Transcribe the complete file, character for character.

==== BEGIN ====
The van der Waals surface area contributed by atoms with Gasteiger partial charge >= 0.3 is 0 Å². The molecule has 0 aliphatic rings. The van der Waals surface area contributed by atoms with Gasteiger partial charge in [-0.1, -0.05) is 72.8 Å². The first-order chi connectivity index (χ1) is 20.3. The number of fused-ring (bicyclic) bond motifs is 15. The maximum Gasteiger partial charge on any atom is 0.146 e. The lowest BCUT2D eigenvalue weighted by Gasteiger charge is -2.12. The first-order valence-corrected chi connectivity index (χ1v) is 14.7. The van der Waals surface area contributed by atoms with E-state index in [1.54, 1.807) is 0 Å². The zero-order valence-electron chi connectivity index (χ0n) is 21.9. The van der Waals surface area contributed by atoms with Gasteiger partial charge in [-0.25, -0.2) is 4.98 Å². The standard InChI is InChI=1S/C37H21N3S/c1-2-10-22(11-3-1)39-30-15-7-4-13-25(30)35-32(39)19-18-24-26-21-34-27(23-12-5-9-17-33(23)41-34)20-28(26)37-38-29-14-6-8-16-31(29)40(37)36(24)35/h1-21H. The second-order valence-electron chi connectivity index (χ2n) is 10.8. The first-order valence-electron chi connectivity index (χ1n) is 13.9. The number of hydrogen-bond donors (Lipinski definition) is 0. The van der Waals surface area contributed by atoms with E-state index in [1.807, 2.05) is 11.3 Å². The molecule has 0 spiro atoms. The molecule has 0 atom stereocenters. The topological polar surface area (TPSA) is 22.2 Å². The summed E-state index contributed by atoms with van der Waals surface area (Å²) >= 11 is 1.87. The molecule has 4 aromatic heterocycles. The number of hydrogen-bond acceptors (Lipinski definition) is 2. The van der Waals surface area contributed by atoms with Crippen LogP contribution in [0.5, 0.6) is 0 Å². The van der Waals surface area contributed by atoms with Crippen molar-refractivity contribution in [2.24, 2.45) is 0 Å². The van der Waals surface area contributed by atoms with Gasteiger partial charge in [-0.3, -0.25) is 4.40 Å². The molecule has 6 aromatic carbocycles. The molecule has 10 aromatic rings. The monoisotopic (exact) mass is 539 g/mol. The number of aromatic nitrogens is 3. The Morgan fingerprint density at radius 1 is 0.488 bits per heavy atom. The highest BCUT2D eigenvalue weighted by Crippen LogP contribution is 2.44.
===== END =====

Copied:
The van der Waals surface area contributed by atoms with Gasteiger partial charge >= 0.3 is 0 Å². The molecule has 0 aliphatic rings. The van der Waals surface area contributed by atoms with Gasteiger partial charge in [-0.1, -0.05) is 72.8 Å². The first-order chi connectivity index (χ1) is 20.3. The number of fused-ring (bicyclic) bond motifs is 15. The maximum Gasteiger partial charge on any atom is 0.146 e. The lowest BCUT2D eigenvalue weighted by Gasteiger charge is -2.12. The first-order valence-corrected chi connectivity index (χ1v) is 14.7. The van der Waals surface area contributed by atoms with E-state index in [1.54, 1.807) is 0 Å². The zero-order valence-electron chi connectivity index (χ0n) is 21.9. The van der Waals surface area contributed by atoms with Gasteiger partial charge in [-0.25, -0.2) is 4.98 Å². The standard InChI is InChI=1S/C37H21N3S/c1-2-10-22(11-3-1)39-30-15-7-4-13-25(30)35-32(39)19-18-24-26-21-34-27(23-12-5-9-17-33(23)41-34)20-28(26)37-38-29-14-6-8-16-31(29)40(37)36(24)35/h1-21H. The second-order valence-electron chi connectivity index (χ2n) is 10.8. The first-order valence-electron chi connectivity index (χ1n) is 13.9. The number of hydrogen-bond donors (Lipinski definition) is 0. The van der Waals surface area contributed by atoms with E-state index in [1.807, 2.05) is 11.3 Å². The molecule has 0 spiro atoms. The molecule has 0 atom stereocenters. The topological polar surface area (TPSA) is 22.2 Å². The summed E-state index contributed by atoms with van der Waals surface area (Å²) >= 11 is 1.87. The molecule has 4 aromatic heterocycles. The number of hydrogen-bond acceptors (Lipinski definition) is 2. The van der Waals surface area contributed by atoms with Crippen LogP contribution in [0.5, 0.6) is 0 Å². The van der Waals surface area contributed by atoms with Crippen molar-refractivity contribution in [2.24, 2.45) is 0 Å². The van der Waals surface area contributed by atoms with Gasteiger partial charge in [-0.3, -0.25) is 4.40 Å². The molecule has 6 aromatic carbocycles. The molecule has 10 aromatic rings. The monoisotopic (exact) mass is 539 g/mol. The number of aromatic nitrogens is 3. The Morgan fingerprint density at radius 1 is 0.488 bits per heavy atom. The highest BCUT2D eigenvalue weighted by Crippen LogP contribution is 2.44.